While Malaysia Airlines has suffered two catastrophic losses this year, the aviation insurance market likely will not unduly “punish” the airline with untenable rate hikes when it renews in November, sources say.
But according to reports, the airline is losing between $1 million and $2 million a day through lost ticket sales and likely could survive only six more months if that continues.
Neither of Malaysia Airlines' losses — the still-unexplained disappearance of flight MH370 in March and the shooting down of flight MH17 in July — were caused by core operational issues, said Nigel Weyman, chairman of the aerospace division at London-based Jardine Lloyd Thompson P.L.C.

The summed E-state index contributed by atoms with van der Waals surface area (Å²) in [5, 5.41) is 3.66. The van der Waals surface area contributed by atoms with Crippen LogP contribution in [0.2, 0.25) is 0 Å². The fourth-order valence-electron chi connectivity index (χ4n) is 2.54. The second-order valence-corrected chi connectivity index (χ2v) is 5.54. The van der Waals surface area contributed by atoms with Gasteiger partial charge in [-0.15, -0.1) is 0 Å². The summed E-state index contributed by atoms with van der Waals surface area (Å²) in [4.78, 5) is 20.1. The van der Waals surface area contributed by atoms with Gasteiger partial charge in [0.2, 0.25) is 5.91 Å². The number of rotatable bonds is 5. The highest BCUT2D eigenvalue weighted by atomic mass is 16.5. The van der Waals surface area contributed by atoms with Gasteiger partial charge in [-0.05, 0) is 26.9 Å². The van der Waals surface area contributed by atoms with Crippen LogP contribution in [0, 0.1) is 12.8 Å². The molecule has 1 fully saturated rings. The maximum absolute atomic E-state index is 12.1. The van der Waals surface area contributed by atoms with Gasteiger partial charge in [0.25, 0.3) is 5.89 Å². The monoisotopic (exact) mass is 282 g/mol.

So while the airline will pay higher rates at renewal, Mr. Weyman said it is unlikely underwriters will impose unfairly high rate increases.
“The principle that the losses of the few will be paid by the many will apply to an extent,” he said.
One underwriting source who declined to be identified agreed. Since neither incident can be blamed on failures of Malaysia Airlines itself, underwriters likely will treat the company with a certain degree of sympathy at renewals, he said.
But another underwriting source, who also asked not to be named, said it remains to be seen whether the airline can survive financially — regardless of the insurance it buys.